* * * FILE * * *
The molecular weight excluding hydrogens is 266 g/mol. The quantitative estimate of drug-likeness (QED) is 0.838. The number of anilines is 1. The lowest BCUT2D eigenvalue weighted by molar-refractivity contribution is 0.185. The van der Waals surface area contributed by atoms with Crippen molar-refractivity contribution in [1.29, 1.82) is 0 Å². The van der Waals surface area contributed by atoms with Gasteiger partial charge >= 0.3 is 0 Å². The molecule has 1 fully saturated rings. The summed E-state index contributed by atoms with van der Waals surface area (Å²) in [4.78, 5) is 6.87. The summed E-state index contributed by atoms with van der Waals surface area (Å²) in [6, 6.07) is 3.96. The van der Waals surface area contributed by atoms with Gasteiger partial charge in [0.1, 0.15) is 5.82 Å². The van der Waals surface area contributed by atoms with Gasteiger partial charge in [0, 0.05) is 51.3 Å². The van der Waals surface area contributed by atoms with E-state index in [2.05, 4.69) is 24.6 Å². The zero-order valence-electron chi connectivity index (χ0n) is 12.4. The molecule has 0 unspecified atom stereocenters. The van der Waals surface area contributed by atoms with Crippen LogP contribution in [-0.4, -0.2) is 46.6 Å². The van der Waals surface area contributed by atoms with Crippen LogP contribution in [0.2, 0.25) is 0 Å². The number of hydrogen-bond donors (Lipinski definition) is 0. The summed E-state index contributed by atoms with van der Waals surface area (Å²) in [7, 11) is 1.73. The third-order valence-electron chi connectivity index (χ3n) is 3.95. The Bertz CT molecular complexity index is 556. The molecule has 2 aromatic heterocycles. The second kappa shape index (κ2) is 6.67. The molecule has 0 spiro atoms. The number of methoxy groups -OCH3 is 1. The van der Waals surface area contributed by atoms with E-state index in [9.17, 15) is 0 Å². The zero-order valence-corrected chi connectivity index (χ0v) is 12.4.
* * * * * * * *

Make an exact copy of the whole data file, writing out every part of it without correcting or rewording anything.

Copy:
The molecular weight excluding hydrogens is 266 g/mol. The quantitative estimate of drug-likeness (QED) is 0.838. The number of anilines is 1. The lowest BCUT2D eigenvalue weighted by molar-refractivity contribution is 0.185. The van der Waals surface area contributed by atoms with Crippen molar-refractivity contribution in [1.29, 1.82) is 0 Å². The van der Waals surface area contributed by atoms with Gasteiger partial charge >= 0.3 is 0 Å². The molecule has 1 fully saturated rings. The summed E-state index contributed by atoms with van der Waals surface area (Å²) in [4.78, 5) is 6.87. The summed E-state index contributed by atoms with van der Waals surface area (Å²) in [6, 6.07) is 3.96. The van der Waals surface area contributed by atoms with Gasteiger partial charge in [0.1, 0.15) is 5.82 Å². The van der Waals surface area contributed by atoms with Gasteiger partial charge in [0, 0.05) is 51.3 Å². The van der Waals surface area contributed by atoms with E-state index in [2.05, 4.69) is 24.6 Å². The zero-order valence-electron chi connectivity index (χ0n) is 12.4. The molecule has 0 unspecified atom stereocenters. The van der Waals surface area contributed by atoms with Crippen LogP contribution in [-0.4, -0.2) is 46.6 Å². The van der Waals surface area contributed by atoms with Crippen LogP contribution in [0.2, 0.25) is 0 Å². The number of hydrogen-bond donors (Lipinski definition) is 0. The summed E-state index contributed by atoms with van der Waals surface area (Å²) in [7, 11) is 1.73. The third-order valence-electron chi connectivity index (χ3n) is 3.95. The Bertz CT molecular complexity index is 556. The molecule has 2 aromatic heterocycles. The second kappa shape index (κ2) is 6.67. The molecule has 0 spiro atoms. The number of methoxy groups -OCH3 is 1. The van der Waals surface area contributed by atoms with E-state index in [9.17, 15) is 0 Å². The zero-order valence-corrected chi connectivity index (χ0v) is 12.4.